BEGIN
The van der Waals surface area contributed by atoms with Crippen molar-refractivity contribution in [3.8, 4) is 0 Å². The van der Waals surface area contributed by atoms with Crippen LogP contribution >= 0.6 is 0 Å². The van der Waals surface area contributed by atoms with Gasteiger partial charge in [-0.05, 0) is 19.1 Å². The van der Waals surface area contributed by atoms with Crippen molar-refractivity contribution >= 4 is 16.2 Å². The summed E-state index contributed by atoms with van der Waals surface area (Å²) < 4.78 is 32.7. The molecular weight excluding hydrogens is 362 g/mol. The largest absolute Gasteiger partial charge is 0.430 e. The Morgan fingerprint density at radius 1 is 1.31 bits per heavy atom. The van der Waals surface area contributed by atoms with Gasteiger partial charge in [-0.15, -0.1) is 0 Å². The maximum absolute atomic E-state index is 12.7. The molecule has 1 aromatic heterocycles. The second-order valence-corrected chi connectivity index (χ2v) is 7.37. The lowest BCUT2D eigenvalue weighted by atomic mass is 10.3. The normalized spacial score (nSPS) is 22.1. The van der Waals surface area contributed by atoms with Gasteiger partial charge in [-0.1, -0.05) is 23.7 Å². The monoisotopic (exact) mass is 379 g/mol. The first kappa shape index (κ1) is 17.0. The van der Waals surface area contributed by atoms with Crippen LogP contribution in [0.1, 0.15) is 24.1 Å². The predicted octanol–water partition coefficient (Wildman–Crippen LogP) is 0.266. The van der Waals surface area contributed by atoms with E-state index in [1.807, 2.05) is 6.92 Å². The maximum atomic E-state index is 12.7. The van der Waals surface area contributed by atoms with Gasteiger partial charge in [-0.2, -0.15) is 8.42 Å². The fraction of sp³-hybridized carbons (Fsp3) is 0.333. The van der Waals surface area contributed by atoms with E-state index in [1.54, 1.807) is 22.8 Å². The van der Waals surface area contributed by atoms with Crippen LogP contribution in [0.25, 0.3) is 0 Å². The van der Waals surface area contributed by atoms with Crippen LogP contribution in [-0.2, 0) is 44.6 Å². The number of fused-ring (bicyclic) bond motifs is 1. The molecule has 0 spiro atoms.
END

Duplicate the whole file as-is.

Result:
The van der Waals surface area contributed by atoms with Crippen molar-refractivity contribution in [3.8, 4) is 0 Å². The van der Waals surface area contributed by atoms with Crippen LogP contribution >= 0.6 is 0 Å². The van der Waals surface area contributed by atoms with Gasteiger partial charge in [-0.05, 0) is 19.1 Å². The van der Waals surface area contributed by atoms with Crippen molar-refractivity contribution >= 4 is 16.2 Å². The summed E-state index contributed by atoms with van der Waals surface area (Å²) < 4.78 is 32.7. The molecular weight excluding hydrogens is 362 g/mol. The largest absolute Gasteiger partial charge is 0.430 e. The Morgan fingerprint density at radius 1 is 1.31 bits per heavy atom. The van der Waals surface area contributed by atoms with Gasteiger partial charge in [-0.15, -0.1) is 0 Å². The maximum absolute atomic E-state index is 12.7. The molecule has 1 aromatic heterocycles. The second-order valence-corrected chi connectivity index (χ2v) is 7.37. The lowest BCUT2D eigenvalue weighted by atomic mass is 10.3. The normalized spacial score (nSPS) is 22.1. The van der Waals surface area contributed by atoms with Gasteiger partial charge in [-0.1, -0.05) is 23.7 Å². The monoisotopic (exact) mass is 379 g/mol. The first kappa shape index (κ1) is 17.0. The van der Waals surface area contributed by atoms with Crippen LogP contribution in [0.1, 0.15) is 24.1 Å². The predicted octanol–water partition coefficient (Wildman–Crippen LogP) is 0.266. The van der Waals surface area contributed by atoms with E-state index in [1.807, 2.05) is 6.92 Å². The maximum atomic E-state index is 12.7. The van der Waals surface area contributed by atoms with Gasteiger partial charge in [-0.2, -0.15) is 8.42 Å². The fraction of sp³-hybridized carbons (Fsp3) is 0.333. The van der Waals surface area contributed by atoms with E-state index in [1.54, 1.807) is 22.8 Å². The van der Waals surface area contributed by atoms with Crippen LogP contribution in [0.25, 0.3) is 0 Å². The van der Waals surface area contributed by atoms with Crippen LogP contribution in [-0.2, 0) is 44.6 Å². The number of fused-ring (bicyclic) bond motifs is 1. The molecule has 0 spiro atoms.